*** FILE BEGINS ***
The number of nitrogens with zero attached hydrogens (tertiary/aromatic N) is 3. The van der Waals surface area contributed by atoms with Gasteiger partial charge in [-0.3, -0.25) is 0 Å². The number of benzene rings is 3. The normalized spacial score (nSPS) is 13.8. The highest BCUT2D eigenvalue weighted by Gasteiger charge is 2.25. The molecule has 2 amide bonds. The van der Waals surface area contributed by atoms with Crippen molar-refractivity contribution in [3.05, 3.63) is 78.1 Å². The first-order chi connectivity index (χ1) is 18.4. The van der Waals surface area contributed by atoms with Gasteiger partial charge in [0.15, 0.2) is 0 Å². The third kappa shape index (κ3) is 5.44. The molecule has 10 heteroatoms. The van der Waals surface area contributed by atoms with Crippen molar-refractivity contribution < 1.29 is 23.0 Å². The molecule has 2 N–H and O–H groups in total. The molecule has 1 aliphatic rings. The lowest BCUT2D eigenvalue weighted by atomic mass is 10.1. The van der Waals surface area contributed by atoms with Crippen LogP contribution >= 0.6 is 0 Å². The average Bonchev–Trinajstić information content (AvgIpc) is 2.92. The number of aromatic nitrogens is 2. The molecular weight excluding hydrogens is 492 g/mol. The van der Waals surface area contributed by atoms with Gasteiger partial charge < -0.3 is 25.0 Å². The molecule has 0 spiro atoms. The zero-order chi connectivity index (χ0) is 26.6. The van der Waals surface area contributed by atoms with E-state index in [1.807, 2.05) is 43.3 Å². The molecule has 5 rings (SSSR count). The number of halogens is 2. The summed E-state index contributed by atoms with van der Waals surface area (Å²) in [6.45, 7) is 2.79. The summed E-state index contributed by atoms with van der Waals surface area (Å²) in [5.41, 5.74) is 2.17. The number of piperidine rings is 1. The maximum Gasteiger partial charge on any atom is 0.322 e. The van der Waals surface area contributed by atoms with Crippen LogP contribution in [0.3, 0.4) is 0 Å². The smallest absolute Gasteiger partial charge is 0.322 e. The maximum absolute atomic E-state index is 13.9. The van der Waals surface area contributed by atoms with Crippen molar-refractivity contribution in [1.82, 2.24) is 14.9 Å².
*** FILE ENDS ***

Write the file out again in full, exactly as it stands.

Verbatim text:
The number of nitrogens with zero attached hydrogens (tertiary/aromatic N) is 3. The van der Waals surface area contributed by atoms with Gasteiger partial charge in [-0.3, -0.25) is 0 Å². The number of benzene rings is 3. The normalized spacial score (nSPS) is 13.8. The highest BCUT2D eigenvalue weighted by Gasteiger charge is 2.25. The molecule has 2 amide bonds. The van der Waals surface area contributed by atoms with Crippen molar-refractivity contribution in [3.05, 3.63) is 78.1 Å². The first-order chi connectivity index (χ1) is 18.4. The van der Waals surface area contributed by atoms with Gasteiger partial charge in [0.15, 0.2) is 0 Å². The third kappa shape index (κ3) is 5.44. The molecule has 10 heteroatoms. The van der Waals surface area contributed by atoms with Crippen molar-refractivity contribution < 1.29 is 23.0 Å². The molecule has 2 N–H and O–H groups in total. The molecule has 1 aliphatic rings. The lowest BCUT2D eigenvalue weighted by atomic mass is 10.1. The van der Waals surface area contributed by atoms with Crippen LogP contribution >= 0.6 is 0 Å². The average Bonchev–Trinajstić information content (AvgIpc) is 2.92. The number of aromatic nitrogens is 2. The molecular weight excluding hydrogens is 492 g/mol. The van der Waals surface area contributed by atoms with Gasteiger partial charge < -0.3 is 25.0 Å². The molecule has 0 spiro atoms. The zero-order chi connectivity index (χ0) is 26.6. The van der Waals surface area contributed by atoms with E-state index in [1.807, 2.05) is 43.3 Å². The molecule has 5 rings (SSSR count). The number of halogens is 2. The summed E-state index contributed by atoms with van der Waals surface area (Å²) in [6.45, 7) is 2.79. The summed E-state index contributed by atoms with van der Waals surface area (Å²) in [5.41, 5.74) is 2.17. The number of piperidine rings is 1. The maximum Gasteiger partial charge on any atom is 0.322 e. The van der Waals surface area contributed by atoms with Crippen LogP contribution in [0.3, 0.4) is 0 Å². The smallest absolute Gasteiger partial charge is 0.322 e. The maximum absolute atomic E-state index is 13.9. The van der Waals surface area contributed by atoms with Crippen molar-refractivity contribution in [1.82, 2.24) is 14.9 Å².